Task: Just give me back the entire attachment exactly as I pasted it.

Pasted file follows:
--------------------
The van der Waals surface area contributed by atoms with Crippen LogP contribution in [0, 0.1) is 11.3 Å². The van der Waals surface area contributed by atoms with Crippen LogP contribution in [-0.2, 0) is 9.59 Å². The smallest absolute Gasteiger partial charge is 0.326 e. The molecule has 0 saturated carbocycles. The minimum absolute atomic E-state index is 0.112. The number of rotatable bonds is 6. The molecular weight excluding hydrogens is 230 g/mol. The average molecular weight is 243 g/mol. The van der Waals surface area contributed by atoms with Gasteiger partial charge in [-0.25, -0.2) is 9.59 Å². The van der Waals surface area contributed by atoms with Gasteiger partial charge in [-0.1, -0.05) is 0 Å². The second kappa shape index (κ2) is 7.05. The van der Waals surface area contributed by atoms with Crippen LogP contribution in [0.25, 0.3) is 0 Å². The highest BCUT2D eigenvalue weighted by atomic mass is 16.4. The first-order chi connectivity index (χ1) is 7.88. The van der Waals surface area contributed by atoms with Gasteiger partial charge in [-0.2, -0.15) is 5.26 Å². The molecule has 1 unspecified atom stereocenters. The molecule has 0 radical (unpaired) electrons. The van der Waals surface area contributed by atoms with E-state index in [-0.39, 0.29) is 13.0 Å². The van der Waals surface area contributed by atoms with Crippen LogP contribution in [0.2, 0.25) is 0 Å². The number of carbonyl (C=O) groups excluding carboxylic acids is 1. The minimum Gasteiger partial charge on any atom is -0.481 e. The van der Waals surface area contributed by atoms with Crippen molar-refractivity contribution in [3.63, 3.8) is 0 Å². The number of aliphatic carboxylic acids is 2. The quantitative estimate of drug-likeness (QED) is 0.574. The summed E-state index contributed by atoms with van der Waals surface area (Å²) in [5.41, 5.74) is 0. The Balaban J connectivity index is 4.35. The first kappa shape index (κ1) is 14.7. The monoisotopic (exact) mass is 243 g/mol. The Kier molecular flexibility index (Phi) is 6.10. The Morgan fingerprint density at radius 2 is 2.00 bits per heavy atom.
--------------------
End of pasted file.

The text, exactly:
The van der Waals surface area contributed by atoms with Crippen LogP contribution in [0, 0.1) is 11.3 Å². The van der Waals surface area contributed by atoms with Crippen LogP contribution in [-0.2, 0) is 9.59 Å². The smallest absolute Gasteiger partial charge is 0.326 e. The molecule has 0 saturated carbocycles. The minimum absolute atomic E-state index is 0.112. The number of rotatable bonds is 6. The molecular weight excluding hydrogens is 230 g/mol. The average molecular weight is 243 g/mol. The van der Waals surface area contributed by atoms with Gasteiger partial charge in [-0.25, -0.2) is 9.59 Å². The van der Waals surface area contributed by atoms with Gasteiger partial charge in [-0.1, -0.05) is 0 Å². The second kappa shape index (κ2) is 7.05. The van der Waals surface area contributed by atoms with Crippen LogP contribution in [0.25, 0.3) is 0 Å². The highest BCUT2D eigenvalue weighted by atomic mass is 16.4. The first-order chi connectivity index (χ1) is 7.88. The van der Waals surface area contributed by atoms with Gasteiger partial charge in [-0.2, -0.15) is 5.26 Å². The molecule has 1 unspecified atom stereocenters. The molecule has 0 radical (unpaired) electrons. The van der Waals surface area contributed by atoms with E-state index in [-0.39, 0.29) is 13.0 Å². The van der Waals surface area contributed by atoms with Crippen LogP contribution in [0.2, 0.25) is 0 Å². The number of carbonyl (C=O) groups excluding carboxylic acids is 1. The minimum Gasteiger partial charge on any atom is -0.481 e. The van der Waals surface area contributed by atoms with Crippen molar-refractivity contribution in [3.63, 3.8) is 0 Å². The number of aliphatic carboxylic acids is 2. The quantitative estimate of drug-likeness (QED) is 0.574. The summed E-state index contributed by atoms with van der Waals surface area (Å²) in [5.41, 5.74) is 0. The Balaban J connectivity index is 4.35. The first kappa shape index (κ1) is 14.7. The monoisotopic (exact) mass is 243 g/mol. The Kier molecular flexibility index (Phi) is 6.10. The Morgan fingerprint density at radius 2 is 2.00 bits per heavy atom.